assuming ά =0.05, power = 0.90, and equal sample size in the two groups.

n = the sample size in each of the groups.

P1 = event rate in the treatment group (not in the formula, but implied when R and P2 are estimated).

P2 = event rate in the control group.

R = risk ratio (P1/P2 ).

The calculation was based on the incidence of malaria, i.e., 30% in the control group, P2 = 0.30, [14] with the assumption that the clinically important difference to detect is a 70% reduction in transmission following the use of Rambo ® paper insecticide repellent, R = 0.30. [9] Using the formula, a minimum sample size of 70 was required in each of the study groups. The study used Panshekara as intervention community and Dambare as control community. In both communities, a detailed mapping and house numbering exercise were conducted initially. Each of the one hundred and fifty houses was randomly selected in both intervention and control communities, using a computer-generated random number table. The selected houses had their doors and windows mesh-wire netted. The intervention community was given Rambo ® mosquito paper to use on a monthly basis, whereas the control community was left to use standard (whatever) preventive measures they were using before the commencement of the trial, they were also given toilet soap as placebo. However, episodes of malaria obtained from clinical and laboratory results in both intervention and control communities were treated with standard antimalarial agents.

Households rather than individuals were used because it was logistically easier and more acceptable to administer the intervention at household level, and by that, the risk of different treatments being shared within households, which would very much affect the trial, was averted.

Before the commencement of the study, there were intensive advocacy, communication, and social mobilization. Information about the trial was made available to influential community leaders such as the Chairman of Kumbotso, LGA, the district head, religious leaders, village and ward heads. A meeting was organized in each ward with household heads where the aim of the trial was communicated to them and their questions were answered. A postadvocacy meeting took place to assess the level of acceptability. Throughout the duration of the study, there was continued advocacy.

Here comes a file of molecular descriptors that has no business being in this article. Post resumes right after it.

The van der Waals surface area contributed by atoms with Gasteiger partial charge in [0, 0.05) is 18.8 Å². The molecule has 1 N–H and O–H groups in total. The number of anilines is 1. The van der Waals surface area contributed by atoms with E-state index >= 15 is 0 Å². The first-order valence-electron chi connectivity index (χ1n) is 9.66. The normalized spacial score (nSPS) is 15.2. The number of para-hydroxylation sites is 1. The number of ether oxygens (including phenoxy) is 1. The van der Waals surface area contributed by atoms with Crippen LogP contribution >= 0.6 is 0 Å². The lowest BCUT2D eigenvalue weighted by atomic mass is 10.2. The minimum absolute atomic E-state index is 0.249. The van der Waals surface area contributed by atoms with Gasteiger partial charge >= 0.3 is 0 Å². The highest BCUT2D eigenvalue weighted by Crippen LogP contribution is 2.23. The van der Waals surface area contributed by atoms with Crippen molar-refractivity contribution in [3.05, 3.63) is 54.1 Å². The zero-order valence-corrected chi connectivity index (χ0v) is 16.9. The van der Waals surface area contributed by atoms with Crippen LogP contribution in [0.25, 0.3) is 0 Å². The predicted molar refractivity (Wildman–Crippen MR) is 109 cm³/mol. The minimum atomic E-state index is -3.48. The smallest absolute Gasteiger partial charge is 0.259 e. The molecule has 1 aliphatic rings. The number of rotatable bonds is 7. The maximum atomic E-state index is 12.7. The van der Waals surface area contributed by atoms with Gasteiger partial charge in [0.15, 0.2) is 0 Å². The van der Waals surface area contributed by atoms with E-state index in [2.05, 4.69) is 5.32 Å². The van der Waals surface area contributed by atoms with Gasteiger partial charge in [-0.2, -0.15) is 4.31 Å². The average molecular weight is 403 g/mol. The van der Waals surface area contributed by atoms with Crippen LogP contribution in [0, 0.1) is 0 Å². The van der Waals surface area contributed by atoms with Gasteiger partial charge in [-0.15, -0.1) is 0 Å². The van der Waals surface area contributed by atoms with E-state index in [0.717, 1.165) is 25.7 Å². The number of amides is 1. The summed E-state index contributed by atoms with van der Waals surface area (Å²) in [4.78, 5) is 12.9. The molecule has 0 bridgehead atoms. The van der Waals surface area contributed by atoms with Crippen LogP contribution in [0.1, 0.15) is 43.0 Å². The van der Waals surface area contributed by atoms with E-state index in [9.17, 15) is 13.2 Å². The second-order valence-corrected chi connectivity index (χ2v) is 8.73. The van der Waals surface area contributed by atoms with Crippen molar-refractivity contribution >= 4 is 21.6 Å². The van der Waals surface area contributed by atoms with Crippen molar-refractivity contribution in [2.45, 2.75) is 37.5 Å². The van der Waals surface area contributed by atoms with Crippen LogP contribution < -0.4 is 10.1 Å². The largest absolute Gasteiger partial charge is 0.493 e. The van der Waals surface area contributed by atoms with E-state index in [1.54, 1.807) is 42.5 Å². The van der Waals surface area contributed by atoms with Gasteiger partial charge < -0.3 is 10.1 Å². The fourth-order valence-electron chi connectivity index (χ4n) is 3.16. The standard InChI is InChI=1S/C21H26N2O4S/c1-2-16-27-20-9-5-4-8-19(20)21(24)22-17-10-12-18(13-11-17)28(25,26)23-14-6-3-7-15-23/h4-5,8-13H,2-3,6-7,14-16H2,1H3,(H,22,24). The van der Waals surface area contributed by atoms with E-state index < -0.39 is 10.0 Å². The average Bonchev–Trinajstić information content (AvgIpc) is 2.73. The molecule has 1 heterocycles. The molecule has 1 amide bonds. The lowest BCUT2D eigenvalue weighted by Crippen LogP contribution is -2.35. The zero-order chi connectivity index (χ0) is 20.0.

Both study groups (villages) had their doors and windows wire-netted; health education sessions were given to the participants on how to appropriately use Rambo ® paper mosquito insecticide; study participants were provided with Rambo ® paper mosquito insecticide and a repellent pomade preparation (containing KBR) (KIK OFF) for outdoor use, especially among children. Participants in the control group were left to use whatever preventive measures they were using before the commencement of the trial. They were also requested not to use any form of anti-malarial chemoprophylaxis during the study period.

Four community health extension workers, two each from the two communities were recruited and trained for the trial. They were tasked with the responsibility of monitoring the utilization of Rambo ® paper insecticide repellent at 2-week interval. They also actively participated in data collection at baseline and at 3-month interval throughout the duration of the study. A laboratory technician and scientist were employed at intervals to collect and analyze the blood samples.

A questionnaire was used to collect the demographic details, clinical history, and physical examination findings of the study participants. A blood film was done to all participants to establish a baseline. Each participant was given a month's supply of Rambo ® or placebo and was visited for every 2 weeks to monitor the usage. A serial blood film for malarial parasite was done on all the participants quarterly for the duration of the trial. Those participants found to have malaria were treated with an antimalarial (Coartem ® ). The sponsors of the study ensured the availability of Coartem ® at the primary health care or comprehensive health center during the study. The sponsor's designee (a pharmacist) served as a monitor for drug distribution during the study. The outcomes were evaluated periodically at 0, 3, 6, 9, and at 12 months. Baseline data were collected in April, the 1 st and 2 nd data were collected in July and October 2010, while the 3 rd and 4 th data were collected in January and April of the following year, respectively. The outcomes were documented fever episodes, spleen rates, packed cell volume (PCV) (hematocrit), malarial parasitemia, and the use of Coartem ® by the study participants.

Ethical Issues